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SPECIFICATIONS
  • 1.78:1 Anamorphic Widescreen
  • English PCM Mono
  • English subtitles
  • 1 Disc
FEATURES
  • Audio commentary featuring Cox, executive producer Michael Nesmith, casting director Victoria Thomas, and actors Sy Richardson, Zander Schloss, and Del Zamora
  • New interviews with musicians Iggy Pop and Keith Morris and actors Dick Rude, Olivia Barash, and Miguel Sandoval
  • Deleted scenes and trailers
  • Roundtable discussion about the making of the film, featuring Cox, producers Peter McCarthy and Jonathan Wacks, Zamora, Richardson, and Rude
  • Conversation between actor Harry Dean Stanton and McCarthy
  • Cox's "cleaned-up" television version of the film
  • Trailers

Repo Man

Blu-ray
Reviewed by: Chris Galloway

Directed By: Alex Cox
Starring: Harry Dean Stanton, Emilio Estevez, Tracy Walter, Olivia Barash, Sy Richardson, Susan Barnes
1984 | 92 Minutes | Licensor: Universal Studios Home Entertainment

Release Information
Blu-ray | MSRP: $39.95 | Series: The Criterion Collection | Edition: #654
RLJ Entertainment

Release Date: April 16, 2013
Review Date: April 14, 2013

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SYNOPSIS

A quintessential cult film of the 1980s, Alex Cox's singular sci-fi comedy stars the always captivating Harry Dean Stanton as a weathered repo man in a desolate Los Angeles, and Emilio Estevez as the nihilistic middle-class punk he takes under his wing. The job becomes more than either of them bargained for when they get involved in repossessing a mysterious-and otherworldly-Chevy Malibu with a hefty reward attached to it. Featuring the ultimate early eighties L.A. punk soundtrack, this grungily hilarious odyssey is also a politically trenchant take on President Reagan's domestic and foreign policies.

Forum members rate this film 7.3/10

 

Discuss the film and Blu-ray here   


PICTURE

Alex Coxís cult flick Repo Man is presented on Blu-ray by Criterion in Coxís preferred aspect ratio of 1.78:1 on a dual-layer disc. The film is delivered in a new high-definition digital transfer presented in 1080p/24hz.

Other than catching it on cable I had only seen the film previously through Anchor Bayís Limited Edition tin release on DVD, the presentation of which was nothing to write home about. I havenít seen any other DVD editions released since (or Masters of Cinemaís Blu-ray edition) so Iím not entirely sure how the other editions have presented it, but Criterionís is certainly a revelation. I never imagined this film could look so good.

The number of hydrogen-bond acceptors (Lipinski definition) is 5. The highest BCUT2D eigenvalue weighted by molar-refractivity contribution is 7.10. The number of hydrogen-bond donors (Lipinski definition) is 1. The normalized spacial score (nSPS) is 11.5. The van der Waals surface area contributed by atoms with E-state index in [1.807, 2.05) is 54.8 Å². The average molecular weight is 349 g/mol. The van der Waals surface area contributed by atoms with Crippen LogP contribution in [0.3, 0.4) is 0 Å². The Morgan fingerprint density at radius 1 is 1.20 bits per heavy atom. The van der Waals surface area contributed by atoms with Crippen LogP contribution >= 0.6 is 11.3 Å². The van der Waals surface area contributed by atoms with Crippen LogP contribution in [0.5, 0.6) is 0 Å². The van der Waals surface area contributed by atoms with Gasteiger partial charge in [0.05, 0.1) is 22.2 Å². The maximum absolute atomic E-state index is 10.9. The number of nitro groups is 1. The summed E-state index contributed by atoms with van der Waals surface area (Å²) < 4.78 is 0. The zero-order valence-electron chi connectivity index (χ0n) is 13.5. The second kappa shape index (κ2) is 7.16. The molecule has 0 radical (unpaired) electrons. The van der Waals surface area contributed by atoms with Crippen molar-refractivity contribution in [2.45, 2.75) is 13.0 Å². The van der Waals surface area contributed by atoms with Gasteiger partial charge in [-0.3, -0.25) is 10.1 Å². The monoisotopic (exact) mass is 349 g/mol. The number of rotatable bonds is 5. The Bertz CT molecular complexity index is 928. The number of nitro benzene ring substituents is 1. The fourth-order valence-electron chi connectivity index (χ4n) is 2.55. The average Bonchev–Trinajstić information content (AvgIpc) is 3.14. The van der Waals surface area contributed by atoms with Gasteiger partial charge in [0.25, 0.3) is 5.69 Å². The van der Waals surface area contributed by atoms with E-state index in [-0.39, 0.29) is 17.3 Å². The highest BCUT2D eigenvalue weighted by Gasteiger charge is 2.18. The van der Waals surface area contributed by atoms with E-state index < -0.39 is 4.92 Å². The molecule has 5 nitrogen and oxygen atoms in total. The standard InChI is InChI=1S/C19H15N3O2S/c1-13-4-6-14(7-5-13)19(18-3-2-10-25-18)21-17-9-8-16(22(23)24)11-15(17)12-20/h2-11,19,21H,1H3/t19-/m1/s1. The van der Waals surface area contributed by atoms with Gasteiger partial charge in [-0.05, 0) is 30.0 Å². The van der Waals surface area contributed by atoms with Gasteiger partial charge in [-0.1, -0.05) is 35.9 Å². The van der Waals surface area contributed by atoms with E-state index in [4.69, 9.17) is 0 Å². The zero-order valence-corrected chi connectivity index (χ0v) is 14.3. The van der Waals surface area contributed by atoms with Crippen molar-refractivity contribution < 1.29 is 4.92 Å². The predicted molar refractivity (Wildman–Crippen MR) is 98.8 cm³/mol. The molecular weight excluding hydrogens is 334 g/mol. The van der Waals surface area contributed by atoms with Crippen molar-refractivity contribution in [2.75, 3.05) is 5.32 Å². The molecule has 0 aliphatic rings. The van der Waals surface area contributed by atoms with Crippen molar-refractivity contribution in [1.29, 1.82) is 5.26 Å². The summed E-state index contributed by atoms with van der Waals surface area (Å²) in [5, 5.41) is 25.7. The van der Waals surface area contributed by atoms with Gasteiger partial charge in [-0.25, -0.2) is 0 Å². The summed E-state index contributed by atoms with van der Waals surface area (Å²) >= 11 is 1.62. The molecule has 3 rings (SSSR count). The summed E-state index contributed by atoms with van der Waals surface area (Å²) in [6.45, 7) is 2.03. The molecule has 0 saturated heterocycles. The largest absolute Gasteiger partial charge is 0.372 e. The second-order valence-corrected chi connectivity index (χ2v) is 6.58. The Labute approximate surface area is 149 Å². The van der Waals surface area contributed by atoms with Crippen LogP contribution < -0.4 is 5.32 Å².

In my head I still remember it with that cruddy VHS/cable look, which actually seemed to suit the film in a way. The look here is so much more natural and clean, far more filmic with bright colours, rich blacks, clean, sharp edges, and an astounding amount of detail. Film grain is present and looks mostly natural while print damage has been just about scrubbed away. I detected some noise in some dark areas of the screen at moments but these instances are easy to overlook. The rest of the transfer doesnít seem to present any noticeable problems.

In all itís a sharp improvement over the previous versions I had seen and it will be a true delight for fans of the film.

8/10

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AUDIO

Surprisingly Criterion only offers the filmís original mono track, presented here in linear PCM. Iím fine with that since I prefer original tracks but I know previous DVD editions have presented the sound track in 5.1 surround so I was a little surprised it was carried on to here as a bonus track.

At any rate the mono track is fine enough, and more than handles the job. Dialogue is clear and articulate (the best Iíve heard it actually) if a bit flat. But the music manages to sound quite sharp with strong range and volume levels. The sound track is also clean and free of noise and distortion.

6/10

SUPPLEMENTS

There is quite a bit of material on here, though unfortunately there isnít much here that is new.

In fact the audio commentary is the exact same one that appeared on the Anchor Bay edition and has been carried over to every other release of the film since. It features director Alex Cox, producer Michael Nesmith, casting director Victoria Thomas, actor Sy Richardson, and musicians/actors Zander Schloss and Del Zamora. All participants were recorded together. The track is a rather entertaining and funny recollection of the film and its development. There is of course a lot of information about its development, which is absolutely fascinating (and covered quite a bit throughout the set,) the filmís humour and satire, the punk scene, and many share stories about working with the other actors in the film, particularly Tracey Walter. I hadnít listened to it since first hearing it on the Anchor Bay DVD but have always had a pleasant memory. Revisiting it I was pleased to find it was still the fun track I recall. For any fan of the film who has not yet listened to it (which is probably unlikely) itís certainly worth listening to.